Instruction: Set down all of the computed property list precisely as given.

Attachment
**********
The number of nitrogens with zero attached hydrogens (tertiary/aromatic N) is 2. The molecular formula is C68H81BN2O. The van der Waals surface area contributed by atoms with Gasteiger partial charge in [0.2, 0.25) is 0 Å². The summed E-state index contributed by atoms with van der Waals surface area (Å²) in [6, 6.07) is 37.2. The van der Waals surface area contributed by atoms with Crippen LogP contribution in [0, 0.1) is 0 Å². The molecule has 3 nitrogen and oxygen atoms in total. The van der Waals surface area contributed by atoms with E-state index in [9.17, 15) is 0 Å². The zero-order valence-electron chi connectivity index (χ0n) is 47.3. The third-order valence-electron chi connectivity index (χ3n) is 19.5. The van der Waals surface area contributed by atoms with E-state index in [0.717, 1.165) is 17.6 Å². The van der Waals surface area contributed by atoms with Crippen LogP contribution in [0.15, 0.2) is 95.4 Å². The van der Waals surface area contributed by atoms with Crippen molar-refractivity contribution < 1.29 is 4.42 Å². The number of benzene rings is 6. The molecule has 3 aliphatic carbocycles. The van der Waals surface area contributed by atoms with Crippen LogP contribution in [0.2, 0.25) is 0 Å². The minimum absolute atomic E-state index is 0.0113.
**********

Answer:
The number of nitrogens with zero attached hydrogens (tertiary/aromatic N) is 2. The molecular formula is C68H81BN2O. The van der Waals surface area contributed by atoms with Gasteiger partial charge in [0.2, 0.25) is 0 Å². The summed E-state index contributed by atoms with van der Waals surface area (Å²) in [6, 6.07) is 37.2. The van der Waals surface area contributed by atoms with Crippen LogP contribution in [0, 0.1) is 0 Å². The molecule has 3 nitrogen and oxygen atoms in total. The van der Waals surface area contributed by atoms with E-state index in [9.17, 15) is 0 Å². The zero-order valence-electron chi connectivity index (χ0n) is 47.3. The third-order valence-electron chi connectivity index (χ3n) is 19.5. The van der Waals surface area contributed by atoms with E-state index in [0.717, 1.165) is 17.6 Å². The van der Waals surface area contributed by atoms with Crippen LogP contribution in [0.15, 0.2) is 95.4 Å². The van der Waals surface area contributed by atoms with Crippen molar-refractivity contribution < 1.29 is 4.42 Å². The number of benzene rings is 6. The molecule has 3 aliphatic carbocycles. The van der Waals surface area contributed by atoms with Crippen LogP contribution in [0.2, 0.25) is 0 Å². The minimum absolute atomic E-state index is 0.0113.